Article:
Affected by a mix of factors ranging from the increasing cost pressures, intensified competition to serve the needs of speed-to-market better, the market shares of “Made in China” in the UK apparel import market had dropped significantly from its peak of 37.2% in 2010 to a record low of 21.4% in 2018. However, no single country has emerged to become the “next China” in the UK market. Notably, while China’s market shares decreased by 6.3 percentage points between 2015 and 2018, the next top 4 suppliers altogether were only able to gain 0.7 percentage points of additional market shares over the same period.

Third, despite Brexit, the trade and business ties between the UK and the rest of the EU for textile and apparel products are strengthening. Thanks to the regional supply chain, EU countries as a whole remain a critical source of apparel imports for UK fashion brands and apparel retailers. More than 33% of the UK’s apparel imports came from the EU region in 2018, a record high since 2010. On the other hand, the EU region also is the single largest export market for UK fashion companies.

UK2

Fourth, the potential impacts of no-deal Brexit on UK fashion companies’ sourcing cost seem to be modest:

  • For products currently sourced from countries without a free trade agreement with the EU (such as China) and those Generalized System of Preferences (GSP) beneficiaries that enjoy non-zero preferential duty rates, the tariff rate in the no-deal Brexit scenario will be lower than the current level, as round 44% of tariff lines will be duty-free.
  • For products currently sourced from countries that enjoy duty-free benefits under the GSP program (such as EBA beneficiary countries), their duty-free market access to the UK will remain unchanged according to the temporary tariff regime.
  • Products currently sourced from EU countries and Turkey will lose the duty-free benefits and be subject to the MFN tariff rate. However, because around 44% of tariff lines will be duty-free, the magnitude of tariff increase should be modest.
  • Likewise, products currently sourced from countries that enjoy duty-free benefits under an EU free trade agreement could lose the duty-free treatment and be subject to the MFN tariff rate. However, as around 44% of tariff lines will be duty-free and the UK has signed several continuity trade agreements with some of these countries, the magnitude of tariff increase should be modest overall too. Additionally, these countries are minor sourcing bases for UK fashion companies.

 About the authors: Victoria Langro is an Honors student at the University of Delaware; and Dr. Sheng Lu is an Associate Professor in Fashion and Apparel Studies at the University of Delaware.

USTR Factsheet: Textiles and Apparel and the US-Mexico-Canada Free Trade Agreement (USMCA)

USMCA-Textiles.jpg

The factsheet is available in PDF

Background

On December 10, 2019, the United States, Mexico and Canada reached an updated U.S.-Mexico-Canada Free Trade Agreement (USMCA). Compared with the version signed in September 2018, the new USMCA includes even higher labor and environmental standards and stronger enforcement mechanisms for these rules. According to the released protocol of amendment, no change has been made to the Textiles Chapter, however.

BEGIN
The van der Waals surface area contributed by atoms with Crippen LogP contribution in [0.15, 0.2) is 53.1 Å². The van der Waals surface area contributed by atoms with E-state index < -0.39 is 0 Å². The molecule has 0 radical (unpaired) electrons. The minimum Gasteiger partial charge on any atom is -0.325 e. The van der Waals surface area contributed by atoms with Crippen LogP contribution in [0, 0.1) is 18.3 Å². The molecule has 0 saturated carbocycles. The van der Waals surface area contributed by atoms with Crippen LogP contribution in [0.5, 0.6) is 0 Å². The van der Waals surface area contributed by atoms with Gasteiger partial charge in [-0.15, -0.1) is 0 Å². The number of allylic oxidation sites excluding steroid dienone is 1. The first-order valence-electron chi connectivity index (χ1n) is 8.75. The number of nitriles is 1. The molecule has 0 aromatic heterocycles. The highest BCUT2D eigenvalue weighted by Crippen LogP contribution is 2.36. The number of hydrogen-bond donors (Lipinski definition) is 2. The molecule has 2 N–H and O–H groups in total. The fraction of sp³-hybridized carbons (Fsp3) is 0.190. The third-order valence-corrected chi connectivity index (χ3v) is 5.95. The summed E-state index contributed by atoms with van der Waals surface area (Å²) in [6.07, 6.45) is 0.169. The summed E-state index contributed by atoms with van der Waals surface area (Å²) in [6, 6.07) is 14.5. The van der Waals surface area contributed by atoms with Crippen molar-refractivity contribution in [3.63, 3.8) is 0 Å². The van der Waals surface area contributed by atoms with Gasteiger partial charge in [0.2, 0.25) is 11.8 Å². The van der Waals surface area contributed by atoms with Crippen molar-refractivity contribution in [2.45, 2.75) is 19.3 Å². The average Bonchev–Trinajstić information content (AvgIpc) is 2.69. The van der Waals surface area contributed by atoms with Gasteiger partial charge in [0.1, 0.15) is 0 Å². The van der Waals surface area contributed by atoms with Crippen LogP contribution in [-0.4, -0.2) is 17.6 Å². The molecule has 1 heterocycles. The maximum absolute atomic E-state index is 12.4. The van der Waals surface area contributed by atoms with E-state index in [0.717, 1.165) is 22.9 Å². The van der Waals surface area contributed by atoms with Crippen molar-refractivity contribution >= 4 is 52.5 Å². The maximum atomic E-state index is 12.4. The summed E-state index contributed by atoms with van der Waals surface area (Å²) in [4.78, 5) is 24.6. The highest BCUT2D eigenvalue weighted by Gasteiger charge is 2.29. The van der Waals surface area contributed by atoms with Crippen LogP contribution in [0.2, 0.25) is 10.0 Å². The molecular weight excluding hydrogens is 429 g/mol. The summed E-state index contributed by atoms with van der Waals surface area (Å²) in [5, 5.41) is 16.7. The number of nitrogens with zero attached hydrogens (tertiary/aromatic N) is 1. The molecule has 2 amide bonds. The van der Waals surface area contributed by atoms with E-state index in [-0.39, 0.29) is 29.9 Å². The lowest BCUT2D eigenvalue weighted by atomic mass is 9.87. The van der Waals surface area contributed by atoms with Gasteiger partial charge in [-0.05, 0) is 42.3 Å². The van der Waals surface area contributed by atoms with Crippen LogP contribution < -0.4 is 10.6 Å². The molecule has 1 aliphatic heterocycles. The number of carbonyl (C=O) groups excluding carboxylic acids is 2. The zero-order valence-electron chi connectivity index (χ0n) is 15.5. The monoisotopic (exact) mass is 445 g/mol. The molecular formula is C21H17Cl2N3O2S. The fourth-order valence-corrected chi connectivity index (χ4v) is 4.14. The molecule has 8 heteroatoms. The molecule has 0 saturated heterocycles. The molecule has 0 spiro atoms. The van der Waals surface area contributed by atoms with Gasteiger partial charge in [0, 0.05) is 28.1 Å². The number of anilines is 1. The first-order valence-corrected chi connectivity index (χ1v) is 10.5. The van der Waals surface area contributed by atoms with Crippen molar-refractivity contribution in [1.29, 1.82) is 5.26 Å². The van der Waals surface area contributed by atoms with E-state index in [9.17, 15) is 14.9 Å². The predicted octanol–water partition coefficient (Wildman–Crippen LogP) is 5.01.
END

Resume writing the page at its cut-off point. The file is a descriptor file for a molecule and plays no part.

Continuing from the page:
Before taking into effect, the renegotiated USMCA needs to be ratified by U.S. Congress, which hopefully could happen either in 2019 or 2020. Meanwhile, Canada and Mexico have to go through their ratification process again for the new USMCA too.

EMBHEbLWsAAZWJ2.jpg

Textiles and Apparel and USMCA

First, in general, USMCA still adopts the so-called “yarn-forward” rules of origin. This means that fibers may be produced anywhere, but each component starting with the yarn used to make the garments must be formed within the free trade area – that is, by USMCA members.

Second, other than the source of yarns and fabrics, USMCA now requires that some specific parts of an apparel item (such as pocket bag fabric) need to use inputs made in the USMCA region so that the finished apparel item can qualify for the import duty-free treatment.

Third, USMCA allows a relatively more generous De minimis than NAFTA 1.0.

Fourth, USMCA seems to be a “balanced deal” that has accommodated the arguments from all sides regarding the tariff preference level (TPL) mechanism:

  • Compared with NAFTA, USMCA will cut the TPL level, but only to those product categories with a low TPL utilization rate;
  • Compared with NAFTA, USMCA will expand the TPL level for a few product categories with a high TPL utilization rate.

Fifth, USMCA will make no change to the Commercial availability/short supply list mechanism in NAFTA 1.0.

Sixth, it remains to be seen whether USMCA will boost “Made in the USA” fibers, yarns and fabrics by limiting the use of non-USMCA textile inputs. For example, while the new agreement expands the TPL level for U.S. cotton/man-made fiber apparel exports to Canada (currently with a 100 percent utilization rate), these apparel products are NOT required to use U.S.-made yarns and fabrics. The utilization rate of USMCA will also be important to watch in the future.

(Additional reading: Apparel-specific rules of origin in USMCA)

Economic Impacts of USMCA on the Textile and Apparel Sector

According to an independent assessment by the U.S. International Trade Commission (USITC) released on April 19, 2019:

First, USMCA overall is a balanced deal for the textile and apparel sector, particularly regarding the rules of origin (RoO) debate. As USITC noted, USMCA eases the requirements for duty-free treatment for certain textile and apparel products, but tighten the requirements for other products.